Follow Slashdot blog updates by subscribing to our blog RSS feed

 



Forgot your password?
typodupeerror
Power

Open Access To Exercise Data? 188

Posted by kdawson
from the lub-dub dept.
identity0 writes "A recent Slashdot discussion about heart-rate monitors in schools got me thinking about getting one for my own exercise. It turns out that the available models have a wide range of features: calorie rate, pedometers, GPS, PC connectivity, etc. Being a geek, I want one that will let me look at my exercise data, and I'm curious what experiences Slashdotters have had with them. Some download data to a proprietary application — are open source alternatives available or is the data format easily readable? Others upload data to an online app — can the data be pulled off the site or is it forever trapped on their servers? While I'm not an open source zealot or a paranoid about my data being shared, I would like to know that I can access my data in the future. Whatever method you guys use to monitor your exercise, I'd love to hear about it."
This discussion has been archived. No new comments can be posted.

Open Access To Exercise Data?

Comments Filter:
  • Odd question (Score:2, Insightful)

    by BrokenHalo (565198) on Monday October 05, 2009 @04:16AM (#29642135)
    Isn't this the wrong forum to ask this question? Pimply 11-year-old slashbots and exercise? Well, hello?

    *ducks* ;-)
  • Re:Opposite day? (Score:1, Insightful)

    by mewt (1057562) on Monday October 05, 2009 @05:08AM (#29642335) Homepage
    Geeks are the new Alpha Males of Society remember?
  • Why? (Score:3, Insightful)

    by Kupfernigk (1190345) on Monday October 05, 2009 @05:20AM (#29642385)
    I'm serious about this. Doing something and then obsessing about the statistical data - it's using up a part of your life you won't get back again. I've always argued (over a 30 year engineering career) that the purpose of automated data collection and analysis is to enable us to do human things, not robot things. Rowing, for instance, should be a fun exercise that keeps you fit, improves your social life, and makes you aware of your environment in new ways. It's turned into something where people listen to canned music while working exercise machines in gyms, trying to turn themselves into machines. Cyclists blast along footpaths and cycle tracks more concerned with what their monitors tell them than looking where they're going, shouting at people on foot. I find this bloody depressing.

    If it's your business, if you want to build an application that takes all this data and turns it into something easy to understand that doesn't intrude on people's lives, that's one thing. But fussing over numbers for the sake of it? There are many, many better things to do in the world.

  • Minimalism (Score:1, Insightful)

    by Anonymous Coward on Monday October 05, 2009 @05:28AM (#29642427)

    I hate to sound like a luddite, but I find it far more interesting to use minimal technology when exercising. I think the obsession with metrics is counter-productive. Maybe if you're an world class athlete that needs that extra edge, you can exploit science and technology to your advantage. But it seems less pure than simply going for a hike, a run, or living some free weights. At most a small journal of how long you exercised and what you did, but honestly I never go back and look at what I have been doing. I also am against setting goals for target heart rate, weight, number of reps, etc. It seems all overly competitive. I hate to sound like a hippie, but what is wrong with doing what feels good? I know recording distances, beating personal records, etc will never make me happy, perhaps others find joy in it, but I totally do not understand how that could be.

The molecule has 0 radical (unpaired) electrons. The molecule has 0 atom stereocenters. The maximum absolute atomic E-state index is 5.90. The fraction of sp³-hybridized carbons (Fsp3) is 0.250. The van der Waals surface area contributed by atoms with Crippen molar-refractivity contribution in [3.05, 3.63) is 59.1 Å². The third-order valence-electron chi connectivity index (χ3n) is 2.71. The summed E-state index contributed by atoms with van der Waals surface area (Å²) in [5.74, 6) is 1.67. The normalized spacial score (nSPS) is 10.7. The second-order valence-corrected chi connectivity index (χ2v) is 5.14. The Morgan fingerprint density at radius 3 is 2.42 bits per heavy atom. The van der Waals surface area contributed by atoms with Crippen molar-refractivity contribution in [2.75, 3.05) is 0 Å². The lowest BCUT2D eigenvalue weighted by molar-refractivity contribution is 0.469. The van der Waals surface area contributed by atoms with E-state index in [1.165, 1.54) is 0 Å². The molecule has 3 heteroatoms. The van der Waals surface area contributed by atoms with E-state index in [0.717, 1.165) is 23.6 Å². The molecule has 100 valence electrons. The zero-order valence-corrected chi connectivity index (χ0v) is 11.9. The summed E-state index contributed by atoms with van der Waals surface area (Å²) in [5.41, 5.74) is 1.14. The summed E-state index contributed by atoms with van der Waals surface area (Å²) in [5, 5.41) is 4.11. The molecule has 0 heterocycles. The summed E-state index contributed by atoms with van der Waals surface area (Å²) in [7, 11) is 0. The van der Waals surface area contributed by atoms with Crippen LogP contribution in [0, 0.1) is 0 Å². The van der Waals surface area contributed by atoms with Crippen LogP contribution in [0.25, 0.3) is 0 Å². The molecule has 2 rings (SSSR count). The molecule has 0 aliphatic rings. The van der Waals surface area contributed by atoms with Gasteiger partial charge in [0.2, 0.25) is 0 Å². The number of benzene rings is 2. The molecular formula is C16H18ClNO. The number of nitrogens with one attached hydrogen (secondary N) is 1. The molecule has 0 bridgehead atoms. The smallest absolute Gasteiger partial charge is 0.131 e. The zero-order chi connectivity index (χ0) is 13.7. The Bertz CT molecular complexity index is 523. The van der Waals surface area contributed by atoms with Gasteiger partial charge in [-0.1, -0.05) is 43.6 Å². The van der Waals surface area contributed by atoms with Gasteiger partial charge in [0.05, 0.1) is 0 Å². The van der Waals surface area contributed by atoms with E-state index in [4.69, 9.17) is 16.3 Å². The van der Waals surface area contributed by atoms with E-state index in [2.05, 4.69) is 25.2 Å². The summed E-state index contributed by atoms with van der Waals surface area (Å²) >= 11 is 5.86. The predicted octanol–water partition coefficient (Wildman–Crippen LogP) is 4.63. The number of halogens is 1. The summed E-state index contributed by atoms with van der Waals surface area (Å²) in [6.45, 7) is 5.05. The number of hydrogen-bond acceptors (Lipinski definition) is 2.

• by wehe (135130) <wehe&tuxmobil,org> on Monday October 05, 2009 @05:30AM (#29642437) Homepage Journal
    There is at least a small number of Linux applications for watches and heart rate monitors [tuxmobil.org], as well as some free and open source tools for bikes [tuxmobil.org], including applications and open hardware for data acquisition from exercise bicycles. You may find (yet little) information about appropriate data formats, too.
  • Re:Why? (Score:3, Insightful)

    by NoYob (1630681) on Monday October 05, 2009 @05:43AM (#29642501)
    The data is very useful when you are training. It can be used to train more efficiently, see how altering training can improve performance, monitor how diet is affecting exercise and it can help immensely in preventing injuries and over train - to name a few. It can also help prevent you from slacking off. It's real easy to start to slow down and with something to remind you of performance you can keep a check on yourself - it kicks into the natural competitiveness.
  • Re:Why? (Score:3, Insightful)

    by stranger_to_himself (1132241) on Monday October 05, 2009 @05:59AM (#29642579) Journal

    It's an interesting point, but I disagree. I run for fitness with the occasional race, and I love the data I get from my Garmin. Its motivating to compete with your personal best and see improvements, and useful to see for example how consistent you are across a run. During training or a race the Garmin can help me run at an even pace. It's really just an easier and more detailed way of keeping a training log. I should add that I'm a statistician and seeing what cool information I can extract from lists of data is my raison d'etre.

  • Re:Why? (Score:5, Insightful)

    by AlXtreme (223728) on Monday October 05, 2009 @06:04AM (#29642595) Homepage Journal

    It's turned into something where people listen to canned music while working exercise machines in gyms, trying to turn themselves into machines.

    Maybe, just maybe, people exercise in order to get fit?

    Not everyone has the time/equipment/weather required to get a healthy workout outside and not everyone who enters a gym wants to become a bodybuilder. And if "obsessing" about statistical data keeps you motivated to get fit, I can't see a problem with it.

    Much better to grind a real treadmill and remain healthy than grind in WoW and become an overweight blob.

  • Re:Why? (Score:5, Insightful)

    by Sobrique (543255) on Monday October 05, 2009 @06:05AM (#29642599) Homepage
    I'm using an exercise monitor to ensure I get enough of a workout each day. I want to know calories out so I can balance my calories in, because doing so 'automatically' I end up gaining weight.